This would be a specious flight into pure doctrine—the artificial separation of doctrinal formulations from lived Catholicism, the separation of what we might call an ideal orthodoxy from the complexities of a real “orthopraxis”. But we know from long experience that this is a theological-sociological game, the goal of which is to embrace within the Church those culturally accepted sins which, in shameful reality, too many Catholic voices actually portray as goods. In other words, this shifts the proper goal from loving the sinner to protecting and encouraging the sin.

It is an example of advice which cuts both ways, if we will but allow it to do so. We can pretend that a “flight into pure doctrine” is an artificial clinging to Catholic truth without any sympathy for human weakness, and it is very convenient to maintain such a pretense. This creates a straw man, very easy to knock down. But the real “cut” of Benedict’s advice, of course, is that we cannot separate doctrine from life precisely because we must strive to have our faith in Christ’s teachings inform our behavior, and not the other way around.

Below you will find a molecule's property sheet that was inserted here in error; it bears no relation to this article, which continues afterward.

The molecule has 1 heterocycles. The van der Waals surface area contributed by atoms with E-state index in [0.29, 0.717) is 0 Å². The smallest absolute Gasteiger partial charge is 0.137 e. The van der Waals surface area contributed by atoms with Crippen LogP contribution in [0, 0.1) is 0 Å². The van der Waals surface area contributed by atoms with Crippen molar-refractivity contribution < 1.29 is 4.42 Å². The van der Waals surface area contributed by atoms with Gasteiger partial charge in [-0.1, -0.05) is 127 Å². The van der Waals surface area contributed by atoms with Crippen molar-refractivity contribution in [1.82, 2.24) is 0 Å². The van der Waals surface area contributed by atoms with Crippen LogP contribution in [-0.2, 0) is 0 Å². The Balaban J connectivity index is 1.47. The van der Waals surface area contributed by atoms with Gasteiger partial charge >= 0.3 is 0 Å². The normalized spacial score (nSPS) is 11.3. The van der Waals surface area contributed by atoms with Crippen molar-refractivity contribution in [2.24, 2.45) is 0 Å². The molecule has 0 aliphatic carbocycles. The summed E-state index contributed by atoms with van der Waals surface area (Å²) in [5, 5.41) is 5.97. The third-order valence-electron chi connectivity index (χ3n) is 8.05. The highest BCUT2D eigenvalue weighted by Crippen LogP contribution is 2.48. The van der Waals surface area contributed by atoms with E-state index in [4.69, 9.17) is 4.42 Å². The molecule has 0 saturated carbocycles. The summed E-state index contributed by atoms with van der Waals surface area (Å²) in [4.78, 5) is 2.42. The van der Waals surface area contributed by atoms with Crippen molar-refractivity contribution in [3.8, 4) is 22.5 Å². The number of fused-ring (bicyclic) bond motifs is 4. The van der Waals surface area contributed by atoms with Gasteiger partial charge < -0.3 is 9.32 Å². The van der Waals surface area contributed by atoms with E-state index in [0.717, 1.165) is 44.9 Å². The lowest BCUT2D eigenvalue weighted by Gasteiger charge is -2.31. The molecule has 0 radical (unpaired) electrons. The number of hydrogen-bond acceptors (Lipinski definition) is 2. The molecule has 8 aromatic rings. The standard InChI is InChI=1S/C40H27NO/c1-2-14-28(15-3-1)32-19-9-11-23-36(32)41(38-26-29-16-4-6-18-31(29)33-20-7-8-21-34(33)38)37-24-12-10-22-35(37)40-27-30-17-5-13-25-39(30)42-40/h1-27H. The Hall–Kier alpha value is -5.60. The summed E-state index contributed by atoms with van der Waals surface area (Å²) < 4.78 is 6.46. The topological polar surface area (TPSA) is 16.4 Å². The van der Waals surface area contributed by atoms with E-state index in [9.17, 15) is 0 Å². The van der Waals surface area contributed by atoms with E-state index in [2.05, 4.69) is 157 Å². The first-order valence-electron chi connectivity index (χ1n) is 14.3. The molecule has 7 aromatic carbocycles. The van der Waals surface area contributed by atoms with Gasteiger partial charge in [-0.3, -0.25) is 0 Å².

Divisions over the Eucharist

Or take another equally common example from another apparently innocuous news story: US bishops’ Eucharist document should unite, not divide, the Church, panelists advise. This is something CatholicCulture.org picked up from the Catholic News Service. But what does it mean for a document to “unite”—a concept which, once again, cuts two ways?

We live today within an ecclesiastical culture in which the “unite” argument is always trotted out precisely to justify the failure to bear effective witness to Catholic faith and morals. It is considered divisive to insist on the actual deliberate implementation of Catholic truth, because we cannot expect people to go along with it. Would not such insistence be, again, a misconstrued flight into pure doctrine? But there is no unity when statements are formulated to ignore divisions. The whole point of being a Catholic is to bear witness to the truths revealed by Christ and taught by the Church precisely so there can be true unity of mind and heart. There is no value to a witness that seeks unity by ensuring that Catholics will avail themselves of a false freedom to believe whatever they want and to act on whatever set of beliefs they choose.